DECEMBER 26, 2018
ACCORDING TO Linda Gordon’s biography of Inge Morath, once, when Morath was photographing presidential candidate Adlai Stevenson (I’m guessing in the early 1960s, though the book doesn’t specify), she got down on the floor to find a better, more unusual angle, at which point the other photographers, all male, literally walked all over her.
I suspect that if it had been a man who was on the floor they’d have been just as likely to walk all over him, but there does seem to be something thoroughly symbolic about this event. It’s also telling that, even while being walked on, Morath took some wonderfully intimate photographs of Stevenson.
By then Morath was used to being ignored and sidelined as a photographer. She said she was “mercilessly hit by Speed Graphics and blocked by bigger bodies working together.” Even at the Magnum photo agency for which she worked, on and off, in one capacity or another, from the late 1940s, she felt she received far less support than the male photographers gave to each other.
It says much for Morath’s fortitude and persistence, her ability to shrug off misfortune, that none of this stopped her from becoming a serious and significant photographer. She was accustomed to adversity, and consistently overcame it with a good deal of grace and style. Her whole life had been like that.
No doubt every experience of war is unique, but Inge Morath’s was more singular than most. She was born in 1923, in Graz, Austria (her surname originally had an umlaut), to parents who were both scientists and, according to the biography, “Nazi enthusiasts.” She had a peripatetic childhood and by 1939 the family was living in Berlin. A photograph of Morath from that year shows her wearing a swastika broach at her collar, but for a while her life seems to have been surprisingly unaffected by Nazism and, then, by the war.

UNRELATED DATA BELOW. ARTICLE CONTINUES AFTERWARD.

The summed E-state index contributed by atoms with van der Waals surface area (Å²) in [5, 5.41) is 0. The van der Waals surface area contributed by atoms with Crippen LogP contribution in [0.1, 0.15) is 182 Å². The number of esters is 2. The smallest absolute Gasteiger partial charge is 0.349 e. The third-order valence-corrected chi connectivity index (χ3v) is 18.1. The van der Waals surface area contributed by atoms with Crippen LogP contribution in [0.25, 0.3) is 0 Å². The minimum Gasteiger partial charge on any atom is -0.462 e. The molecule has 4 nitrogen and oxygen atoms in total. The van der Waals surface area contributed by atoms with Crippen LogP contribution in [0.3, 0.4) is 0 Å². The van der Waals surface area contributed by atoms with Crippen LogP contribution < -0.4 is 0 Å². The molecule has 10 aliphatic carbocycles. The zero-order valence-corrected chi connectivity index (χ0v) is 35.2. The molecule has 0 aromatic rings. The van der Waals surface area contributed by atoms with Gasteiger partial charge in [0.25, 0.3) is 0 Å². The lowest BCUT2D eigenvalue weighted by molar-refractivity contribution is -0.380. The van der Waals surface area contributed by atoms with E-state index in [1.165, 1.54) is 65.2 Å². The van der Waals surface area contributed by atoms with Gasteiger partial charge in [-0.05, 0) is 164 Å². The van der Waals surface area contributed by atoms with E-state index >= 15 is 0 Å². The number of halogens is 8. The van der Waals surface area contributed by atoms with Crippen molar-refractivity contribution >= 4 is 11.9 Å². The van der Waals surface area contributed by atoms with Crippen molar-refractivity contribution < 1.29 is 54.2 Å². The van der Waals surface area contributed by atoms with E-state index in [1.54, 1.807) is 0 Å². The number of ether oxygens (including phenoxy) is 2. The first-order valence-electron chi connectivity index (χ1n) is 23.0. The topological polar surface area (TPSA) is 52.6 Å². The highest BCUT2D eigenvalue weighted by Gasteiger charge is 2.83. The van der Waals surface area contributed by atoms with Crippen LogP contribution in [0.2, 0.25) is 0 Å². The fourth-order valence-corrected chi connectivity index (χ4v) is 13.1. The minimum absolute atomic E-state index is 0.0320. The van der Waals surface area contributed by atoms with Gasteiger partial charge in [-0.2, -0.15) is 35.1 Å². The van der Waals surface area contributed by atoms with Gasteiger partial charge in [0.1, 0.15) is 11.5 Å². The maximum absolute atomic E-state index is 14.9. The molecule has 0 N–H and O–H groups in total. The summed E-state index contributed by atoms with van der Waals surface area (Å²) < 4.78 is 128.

Graduating a year early from high school in 1940, she spent a compulsory spell in the Reichsarbeitsdienst (Reich Labor Service) — a kind of civilian national service — working first in a kindergarten, then on a farm in East Prussia, where the locals were less than receptive to a girl they saw (reasonably enough) as a privileged Berlin sophisticate. They made her milk cows and clean the pigsties.
She got through it, returned to Berlin, and enrolled in the University to study Romance languages, a course that included a semester in Bucharest. As a student she refused to join the Deutsche Studentenschaft, members of which had quite a taste for book burning. Whether this had any direct consequences is hard to say. She graduated in 1944, apparently without any problems, but possibly that earlier refusal led to her being drafted to work in an aircraft factory at Tempelhof where she labored alongside Ukrainian female prisoners of war. By then the Allies were repeatedly bombing Berlin, often hitting the factory, and when news spread that the Russian army was on its way, Morath managed to escape the city, along with others, and made the 450-mile trek to Salzburg to join members of her family who had already fled there. She saw some appalling sights along the way, bad enough to deter her from ever wanting to be a “war photographer.”
She was in poor health when she arrived in Salzburg: her digestion was wrecked for the rest of her life. On May 4, 1945, the US Army arrived; the war soon ended, though obviously not the privations. But again Morath didn’t do so badly. By 1946, she was working as a translator for the US Information Service.